Last night as I was getting ready to go to bed in my Ireland castle, I turned on the TV to find Thelma and Louise. It is a classic, so I have seen it before, but I saw it with different eyes this time. It was a story about a woman who was nearly raped on her vacation and her friend shot the rapist. They are on the run from the cops because they know the cops would not believe the women if they told them about the rape. Later we find out that the Louise, the one who shot the rapist, was raped herself. Near the end, Thelma even told Louise that she was glad Louise shot the man because her life would have been worse being raped than being caught for murder, robbery, and kidnapping. Finally they take death over everything.
This all really sits with me. First, that even now woman find it hard to go to the police because they might not believe them. Second, a lot of people don’t get the help they need, so they try to do it on their own. For me, It has been a long, struggling year, but I am glad I am alive and can talk with others about this. Being faced with a gun in the woods, it could have gone another way. However, here I am trying to get over what happened with up and down days. But I have found support I need and I am getting more comfortable with asking for help.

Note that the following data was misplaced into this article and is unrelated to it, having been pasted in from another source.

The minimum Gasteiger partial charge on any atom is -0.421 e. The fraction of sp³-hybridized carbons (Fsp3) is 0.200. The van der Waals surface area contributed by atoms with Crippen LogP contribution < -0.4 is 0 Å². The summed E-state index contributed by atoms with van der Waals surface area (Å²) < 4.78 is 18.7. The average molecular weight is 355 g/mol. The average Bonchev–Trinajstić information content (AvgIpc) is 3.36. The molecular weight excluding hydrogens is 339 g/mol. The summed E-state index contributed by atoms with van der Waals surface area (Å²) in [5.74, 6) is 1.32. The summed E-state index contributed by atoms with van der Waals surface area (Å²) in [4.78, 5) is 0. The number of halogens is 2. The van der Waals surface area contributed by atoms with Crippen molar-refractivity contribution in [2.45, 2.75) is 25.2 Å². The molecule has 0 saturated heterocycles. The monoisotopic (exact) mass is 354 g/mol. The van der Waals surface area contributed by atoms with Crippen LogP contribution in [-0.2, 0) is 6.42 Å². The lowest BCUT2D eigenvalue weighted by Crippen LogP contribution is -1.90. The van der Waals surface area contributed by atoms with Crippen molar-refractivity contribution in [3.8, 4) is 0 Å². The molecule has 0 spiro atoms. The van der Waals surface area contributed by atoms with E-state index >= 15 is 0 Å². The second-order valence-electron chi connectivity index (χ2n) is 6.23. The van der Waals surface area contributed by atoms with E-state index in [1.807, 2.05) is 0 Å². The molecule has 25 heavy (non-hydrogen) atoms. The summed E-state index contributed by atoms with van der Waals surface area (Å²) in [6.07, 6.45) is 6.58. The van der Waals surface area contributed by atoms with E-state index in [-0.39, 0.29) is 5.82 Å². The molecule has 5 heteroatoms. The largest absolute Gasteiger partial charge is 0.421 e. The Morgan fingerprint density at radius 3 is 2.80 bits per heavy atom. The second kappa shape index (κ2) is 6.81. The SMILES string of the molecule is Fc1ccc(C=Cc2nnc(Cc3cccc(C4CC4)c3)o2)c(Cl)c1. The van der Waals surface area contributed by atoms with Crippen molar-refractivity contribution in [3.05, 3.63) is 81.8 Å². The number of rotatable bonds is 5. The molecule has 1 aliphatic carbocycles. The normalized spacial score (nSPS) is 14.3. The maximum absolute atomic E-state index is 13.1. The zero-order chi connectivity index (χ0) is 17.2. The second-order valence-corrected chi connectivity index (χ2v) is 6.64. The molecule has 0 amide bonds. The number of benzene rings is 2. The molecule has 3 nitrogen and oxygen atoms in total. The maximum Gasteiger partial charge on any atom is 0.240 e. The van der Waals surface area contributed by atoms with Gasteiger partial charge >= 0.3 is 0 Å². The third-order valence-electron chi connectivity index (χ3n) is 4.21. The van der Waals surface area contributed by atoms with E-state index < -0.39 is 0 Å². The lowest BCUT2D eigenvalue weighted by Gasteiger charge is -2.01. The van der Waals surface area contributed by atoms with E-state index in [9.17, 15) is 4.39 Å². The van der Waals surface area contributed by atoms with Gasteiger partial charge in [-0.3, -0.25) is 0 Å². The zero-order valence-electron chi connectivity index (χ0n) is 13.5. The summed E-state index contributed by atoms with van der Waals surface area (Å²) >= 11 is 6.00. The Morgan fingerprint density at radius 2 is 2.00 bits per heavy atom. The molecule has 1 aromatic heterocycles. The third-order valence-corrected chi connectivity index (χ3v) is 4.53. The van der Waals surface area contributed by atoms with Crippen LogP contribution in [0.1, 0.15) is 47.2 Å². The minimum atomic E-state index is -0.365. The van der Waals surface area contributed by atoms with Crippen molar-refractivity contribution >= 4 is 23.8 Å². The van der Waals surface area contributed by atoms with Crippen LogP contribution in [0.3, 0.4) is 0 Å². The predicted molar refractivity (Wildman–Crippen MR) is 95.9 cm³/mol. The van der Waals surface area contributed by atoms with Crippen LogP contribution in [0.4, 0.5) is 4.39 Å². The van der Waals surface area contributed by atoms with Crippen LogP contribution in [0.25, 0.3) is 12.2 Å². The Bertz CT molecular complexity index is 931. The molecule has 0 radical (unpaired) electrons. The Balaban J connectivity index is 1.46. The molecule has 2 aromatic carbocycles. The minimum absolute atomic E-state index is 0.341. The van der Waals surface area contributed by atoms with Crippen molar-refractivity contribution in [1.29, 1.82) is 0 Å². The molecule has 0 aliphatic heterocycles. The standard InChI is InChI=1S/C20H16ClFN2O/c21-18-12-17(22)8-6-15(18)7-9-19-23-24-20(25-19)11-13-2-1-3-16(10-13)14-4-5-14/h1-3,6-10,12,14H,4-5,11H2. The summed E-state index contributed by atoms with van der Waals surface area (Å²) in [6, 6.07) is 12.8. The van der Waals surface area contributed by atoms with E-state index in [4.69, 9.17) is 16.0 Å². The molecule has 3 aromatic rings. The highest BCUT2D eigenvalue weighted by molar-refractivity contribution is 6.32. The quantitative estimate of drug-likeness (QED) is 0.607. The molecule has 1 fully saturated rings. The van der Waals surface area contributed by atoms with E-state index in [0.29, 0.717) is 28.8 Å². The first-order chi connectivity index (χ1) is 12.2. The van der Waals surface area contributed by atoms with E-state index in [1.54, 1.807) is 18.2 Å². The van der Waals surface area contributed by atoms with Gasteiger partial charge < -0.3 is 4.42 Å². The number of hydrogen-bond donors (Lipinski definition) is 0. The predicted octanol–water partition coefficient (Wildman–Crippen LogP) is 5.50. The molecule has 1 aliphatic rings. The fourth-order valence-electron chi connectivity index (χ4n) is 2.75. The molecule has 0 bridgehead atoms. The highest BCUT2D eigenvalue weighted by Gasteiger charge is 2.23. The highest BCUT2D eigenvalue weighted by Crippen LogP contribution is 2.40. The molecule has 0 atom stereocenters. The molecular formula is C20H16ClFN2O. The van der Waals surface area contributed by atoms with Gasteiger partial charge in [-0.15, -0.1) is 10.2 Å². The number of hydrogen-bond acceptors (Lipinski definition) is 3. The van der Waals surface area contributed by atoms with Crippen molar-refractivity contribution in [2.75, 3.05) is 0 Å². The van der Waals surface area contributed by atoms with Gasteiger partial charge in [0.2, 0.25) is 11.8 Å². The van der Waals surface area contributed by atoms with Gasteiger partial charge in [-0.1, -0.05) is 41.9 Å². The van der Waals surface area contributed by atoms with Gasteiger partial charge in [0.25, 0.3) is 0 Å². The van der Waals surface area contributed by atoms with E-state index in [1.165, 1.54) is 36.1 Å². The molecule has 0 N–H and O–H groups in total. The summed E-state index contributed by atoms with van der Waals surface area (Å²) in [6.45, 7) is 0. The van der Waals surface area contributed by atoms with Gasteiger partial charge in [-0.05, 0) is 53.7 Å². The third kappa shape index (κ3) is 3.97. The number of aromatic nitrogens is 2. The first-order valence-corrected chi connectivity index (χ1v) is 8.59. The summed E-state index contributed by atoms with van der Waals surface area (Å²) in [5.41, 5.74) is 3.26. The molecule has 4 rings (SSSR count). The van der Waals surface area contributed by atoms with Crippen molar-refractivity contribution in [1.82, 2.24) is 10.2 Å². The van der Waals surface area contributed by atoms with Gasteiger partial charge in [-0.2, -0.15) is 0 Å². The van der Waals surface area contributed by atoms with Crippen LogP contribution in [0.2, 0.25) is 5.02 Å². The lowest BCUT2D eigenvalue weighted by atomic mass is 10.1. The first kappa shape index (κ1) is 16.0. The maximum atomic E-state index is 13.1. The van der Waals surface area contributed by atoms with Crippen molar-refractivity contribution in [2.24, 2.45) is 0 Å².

I was raped one year ago today, but I lived to tell the tale and there is no shame.
Each month on the 18th, it has been hard to remember and sometimes cope. As the one year anniversary comes up on June 18th, what I want more than anything is freedom from the mindset and memories that have plagued me this past year. When asked by a friend, “Where is the one place you could feel most alive and yourself again?”, I remembered my 2008 Ireland trip – so it is there I will take my refuge for a week. Think of me and pray with me, and I will take your kindness, love and support with me as I face the one year anniversary and reclaim my future.